Early Miocene; Extinct.
Original Description (from Gardner, 1937, p. 372):
"Shell of moderate dimensions for the genus, not very stout nor heavy; spire relatively high, scalariform; body inclined to be flattened laterally, though abruptly constricted at the base. Protoconch thrice coiled like that of C. paramoorei, highly polished, smooth, and naticoid in outline; initial turn minute, almost entirely submerged; the succeeding volutions broadly and smoothly rounded, increasing regularly in diameter and altitude. Boundary between conch and protoconch very sharply defined by the change in the texture of the shell and by the abrupt initiation of the axial sculpture and of 4 low, flattened spirals equal in size and regular in spacing. Whorls of conch 5.5 in the type, the later volutions narrowly tabulated. Sculpture of conch sharply reticulate, the axial dominant. Axials narrow, acute, especially upon the later turns, retractive, approximately though not entirely equal in size and regular in spacing, 15 upon the penult of the type and 17 upon the body, including the terminal varicose rib; costae uniform in elevation upon the sides of the whorl and well down to the base of the body, though evanescing upon the horizontal tabulation and upon the depression at the base of the body; intercostal areas shallow, wider than the costals. Spiral sculpture of low, flattened fillets, equally prominent upon the axial and interaxial areas, usually 5 upon the penult and twice as many upon the body, the second and third spirals from the posterior suture a little more prominent and a little more distantly spaced than those in front of them; posterior spiral the last to be introduced and consequently inclined to be a little less elevated than the others, especially in immature individuals; a feeble secondary usually intercalated upon the shoulder between the posterior fillet and the posterior suture and also in the wide interspace upon the body between the second and third spirals; basal spirals slightly narrower than those upon the medial portion of the body. Anterior fasciole cut off from the base of the body by a broad and rather shallow depression outlined medially by a band a little narrower than those upon the base of the body; 3 coarse and not very sharply defined fillets developed upon the crest of the anterior fasciole. Suture line distinct, impressed, finely crenulated by the costae of the preceding volution. Aperture lobate, obtusely angulated posteriorly, the outline rather obscured by the armature. Outer lip subvaricose, broadly arcuate, reinforced within by 7 denticles elongated transversely to the margin, becoming increasingly more prominent and more distantly spaced posteriorly; an amorphous deposit of callus also laid down directly in front of the suture. Excavation at the base of the body very sharp. Parietal wash thin, not sufficient to obliterate the sculpture. Columella straight, strongly plicate, the posterior fold the most elevated and the most nearly horizontal; medial fold parallel to it internally but flexed at the entrance to the aperture to parallel the marginal fold, which probably persists for only a short distance within; a small, well-rounded tubercle developed upon the pillar between the extremities of the posterior and medial folds. Anterior extremity of aperture compressed into a short, narrow, and somewhat nasute canal. Umbilicus narrowly perforate; a crescentic umbilical funnel included between the reverted labial margin and the strongly arched anterior fasciole.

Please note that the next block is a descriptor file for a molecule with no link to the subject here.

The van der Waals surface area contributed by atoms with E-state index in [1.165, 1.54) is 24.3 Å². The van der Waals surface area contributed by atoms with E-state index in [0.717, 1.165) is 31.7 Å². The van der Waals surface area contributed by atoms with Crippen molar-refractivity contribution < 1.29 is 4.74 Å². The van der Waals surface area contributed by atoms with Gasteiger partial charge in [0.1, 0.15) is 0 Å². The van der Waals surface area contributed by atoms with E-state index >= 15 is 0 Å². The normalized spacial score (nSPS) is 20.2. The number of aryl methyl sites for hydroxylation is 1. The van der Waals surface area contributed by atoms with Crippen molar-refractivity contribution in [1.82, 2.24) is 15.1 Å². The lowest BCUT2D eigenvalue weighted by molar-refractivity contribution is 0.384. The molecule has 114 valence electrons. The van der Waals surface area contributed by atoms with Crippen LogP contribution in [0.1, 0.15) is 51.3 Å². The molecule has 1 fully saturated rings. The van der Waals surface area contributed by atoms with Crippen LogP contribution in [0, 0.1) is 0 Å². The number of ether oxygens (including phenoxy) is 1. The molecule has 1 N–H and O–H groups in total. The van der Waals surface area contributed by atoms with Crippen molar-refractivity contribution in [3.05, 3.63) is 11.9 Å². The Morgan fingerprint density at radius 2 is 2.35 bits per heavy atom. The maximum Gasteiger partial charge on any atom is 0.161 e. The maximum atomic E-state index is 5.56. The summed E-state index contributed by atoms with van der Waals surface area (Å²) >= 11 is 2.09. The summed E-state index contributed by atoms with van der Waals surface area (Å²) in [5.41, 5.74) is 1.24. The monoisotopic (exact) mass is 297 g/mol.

Dimensions: Height, 18.7 millimeters; length of aperture, 10.5 millimeters; maximum diameter, 10.6 millimeters.
Holotype: U. S. Nat. Mus. No. 328646.
Type locality: Chipola River, Calhoun County, Fla.
Cancellaria aldrichi is closely allied to the congenetic C. paramoorei. C. aldrichi is not so stout, however, as C. paramoorei, the sides of the whorls are more flattened, the spire consequently more scalariform, the axials are sharper and more numerous on the later volutions, the spirals lower, more straplike, and usually more numerous by 1 or 2 upon the whorls of the spire, and the inner surface of the labrum is strengthened by 7 denticles instead of 10 or 11 lirae produced far within the throat.
Cancellaria aldrichi takes its name from the collector, Truman H. Aldrich, who has so greatly advanced the knowledge of the early Tertiary faunas of the Gulf both by his extensive collections and by his publishedobservations upon them."
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